Resource hierarchy

So now we can look at the types of resource as one of the required fields we need to fill in when defining an archival object is 'Level of Description'. The ones we use are:-

  • Collection
  • Series
  • Sub-series
  • File
  • Item

A Series is the unit that defines a group of resources, so we have one for Churches, and beneath that a number of Sub-series for the individual churches. For each church we have a number of documents and that could be a File with a number of items within it or something that is a single sheet of paper that we would define as an Item. For the entries converted from the Access database these have been defined as Files as there was no way to automatically make a choice for the 4,000 items brought in from there. The names of the Series and Sub-series that were used from the Access database tend to be the category names within that. It was single level system so some names were changed calling some categories Sub-series to get a better hierarchy.


Staff can see all the resources but the Publish flag needs to be enabled for the real users to see it. So we can restrict visibility of some items and some fields within records also have a Publish flag. So we may want to record notes that are only relevant to the archives and hide them from the users. During conversion 'Publish all' was used to make the records visible. For security reasons we may want the flag valuable items as un-published so we don't advertise them to the world.


Another required field is the Title which describes the archival object. This was the only field in the Access system to describe things so it may contain too much information that is better held in Notes fields. It needs to give a good idea of what the item actually contains so helping users decide whether it holds the information for which they are looking. Now for some items a title isn't appropriate so it can be omitted if the Date field has been filled in. An an example of this is newspapers where the Sub-series gives the name and the date is the vital description.

Some of the titles could do with revision to clarify what they actually are. The worst seems to be 'Photo of two mugs', 1990. Nothing else, so it could be one of Phil Stringer & David Hoyle or some crockery lying on the table.

In the Access system the media type was sometimes recorded in the title but this is now held in another field which help make things clearer. In the conversion if the title contained variations of 'photocopy' this has been removed from the title and 'Photocopy' used as the instance type which makes the titles easier to understand whilst still retaining the fact that it is a photocopy rather than an original document.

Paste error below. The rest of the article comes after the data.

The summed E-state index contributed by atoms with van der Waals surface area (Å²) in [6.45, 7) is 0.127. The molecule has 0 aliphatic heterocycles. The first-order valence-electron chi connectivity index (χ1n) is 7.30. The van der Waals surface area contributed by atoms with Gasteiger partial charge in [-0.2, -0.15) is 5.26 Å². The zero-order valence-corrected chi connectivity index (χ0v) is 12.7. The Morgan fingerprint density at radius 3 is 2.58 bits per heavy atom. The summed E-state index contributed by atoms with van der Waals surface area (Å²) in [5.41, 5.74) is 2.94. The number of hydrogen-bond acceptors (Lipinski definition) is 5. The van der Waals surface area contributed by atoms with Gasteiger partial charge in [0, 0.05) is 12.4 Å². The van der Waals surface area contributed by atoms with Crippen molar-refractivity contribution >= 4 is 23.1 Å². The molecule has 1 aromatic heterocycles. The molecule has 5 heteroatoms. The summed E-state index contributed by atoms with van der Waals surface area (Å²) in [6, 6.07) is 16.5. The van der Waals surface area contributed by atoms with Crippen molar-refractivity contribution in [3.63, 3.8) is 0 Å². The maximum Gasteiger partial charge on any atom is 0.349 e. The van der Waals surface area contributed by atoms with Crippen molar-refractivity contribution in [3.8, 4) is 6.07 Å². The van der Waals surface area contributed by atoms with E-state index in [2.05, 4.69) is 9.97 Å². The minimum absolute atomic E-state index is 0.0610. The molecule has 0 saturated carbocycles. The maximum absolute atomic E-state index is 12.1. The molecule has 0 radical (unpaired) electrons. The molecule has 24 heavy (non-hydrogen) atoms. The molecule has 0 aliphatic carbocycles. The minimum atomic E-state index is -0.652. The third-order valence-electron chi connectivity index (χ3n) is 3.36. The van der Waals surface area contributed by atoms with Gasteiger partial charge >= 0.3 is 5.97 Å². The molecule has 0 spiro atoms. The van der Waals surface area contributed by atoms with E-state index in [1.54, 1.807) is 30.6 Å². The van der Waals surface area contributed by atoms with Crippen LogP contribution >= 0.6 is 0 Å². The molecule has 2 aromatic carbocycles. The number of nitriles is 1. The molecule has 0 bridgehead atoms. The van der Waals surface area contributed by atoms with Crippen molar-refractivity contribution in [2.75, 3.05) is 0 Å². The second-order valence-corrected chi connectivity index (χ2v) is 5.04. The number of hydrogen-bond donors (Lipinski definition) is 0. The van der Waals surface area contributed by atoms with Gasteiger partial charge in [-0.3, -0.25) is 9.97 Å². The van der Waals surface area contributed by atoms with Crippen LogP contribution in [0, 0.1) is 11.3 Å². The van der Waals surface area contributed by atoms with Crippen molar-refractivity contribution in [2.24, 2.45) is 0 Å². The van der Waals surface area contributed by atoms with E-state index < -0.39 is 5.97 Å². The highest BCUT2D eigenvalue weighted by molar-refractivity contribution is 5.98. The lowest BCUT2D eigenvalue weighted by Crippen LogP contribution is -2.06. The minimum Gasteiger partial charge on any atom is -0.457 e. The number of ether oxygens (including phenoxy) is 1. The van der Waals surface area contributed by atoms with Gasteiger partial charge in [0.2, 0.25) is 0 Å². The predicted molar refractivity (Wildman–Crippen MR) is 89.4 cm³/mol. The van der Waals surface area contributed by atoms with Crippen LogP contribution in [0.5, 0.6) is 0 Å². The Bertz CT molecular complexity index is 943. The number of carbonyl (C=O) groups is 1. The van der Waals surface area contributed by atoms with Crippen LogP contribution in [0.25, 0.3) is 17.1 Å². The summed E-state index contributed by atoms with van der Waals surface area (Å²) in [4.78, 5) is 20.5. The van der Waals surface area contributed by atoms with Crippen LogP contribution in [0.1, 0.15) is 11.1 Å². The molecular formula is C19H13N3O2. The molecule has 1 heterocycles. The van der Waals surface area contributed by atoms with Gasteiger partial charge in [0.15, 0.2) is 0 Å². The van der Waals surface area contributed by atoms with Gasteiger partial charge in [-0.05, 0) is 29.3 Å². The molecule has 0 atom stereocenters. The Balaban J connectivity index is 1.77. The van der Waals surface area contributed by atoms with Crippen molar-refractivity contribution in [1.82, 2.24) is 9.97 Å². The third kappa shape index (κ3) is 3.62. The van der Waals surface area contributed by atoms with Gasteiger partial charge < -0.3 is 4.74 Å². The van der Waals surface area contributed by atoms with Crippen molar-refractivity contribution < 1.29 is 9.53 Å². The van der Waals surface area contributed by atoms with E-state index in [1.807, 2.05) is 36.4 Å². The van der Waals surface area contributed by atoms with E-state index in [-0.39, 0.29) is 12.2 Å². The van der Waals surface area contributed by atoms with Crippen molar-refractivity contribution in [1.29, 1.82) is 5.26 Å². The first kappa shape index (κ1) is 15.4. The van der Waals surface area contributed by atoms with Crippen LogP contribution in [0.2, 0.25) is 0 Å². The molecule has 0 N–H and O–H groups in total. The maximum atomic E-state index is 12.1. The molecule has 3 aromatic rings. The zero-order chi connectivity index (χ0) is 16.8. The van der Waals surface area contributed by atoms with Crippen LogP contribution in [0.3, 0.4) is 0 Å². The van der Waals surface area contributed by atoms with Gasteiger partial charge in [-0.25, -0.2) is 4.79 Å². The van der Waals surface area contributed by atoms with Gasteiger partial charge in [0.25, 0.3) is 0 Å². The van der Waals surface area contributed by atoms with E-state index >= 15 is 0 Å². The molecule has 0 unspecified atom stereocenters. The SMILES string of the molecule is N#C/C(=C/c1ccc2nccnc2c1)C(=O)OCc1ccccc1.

Another important field is Dates as when searching for information that date can be important. We can add a number of Date fields  as there can be various events of different types. You will usually be entering an Event Date and so this should be specified. A date can be a single one, a pair giving a range, or when an exact date isn't available a description can be entered. Then dates can be an exact day, or we can enter just a year.

As date fields are used when a user searches we need to try and make sure we use them for the dates that the item describes. So whilst we had a date field in the Access system recording when it arrived in the archives or when it was catalogued this has been place in a Notes field so we retain a record of that, but not within a Dates field to avoid searching complications. We also need to be aware of items that may be taken from a newspaper describing an event in the past where the date should be that of the event rather than the date the item appeared in the newspaper. Again it is useful to use a Notes field to save the publication date.


Notes can be of different types and in most cases Notes/General is the normal one to use to add a fuller description. But we can use a one of the many types in the list for more specialised reasons. Scope/Content is a useful one as it can be used at higher levels in the tree and it appears automatically in the lower ones if that type does not appear in them. So a description about the Antiquarian could be places in the Series entry and that would then appear in each item record giving a more detailed description without having to ad it to each individual item.

Conditions governing Access is another hierarchical one which lets us clearly note any restrictions that may have been imposed by the depositor of the material.

In the Access system we had a Places field the contents of that were placed in a Notes field during the conversion which helps when searching without complicating the Title.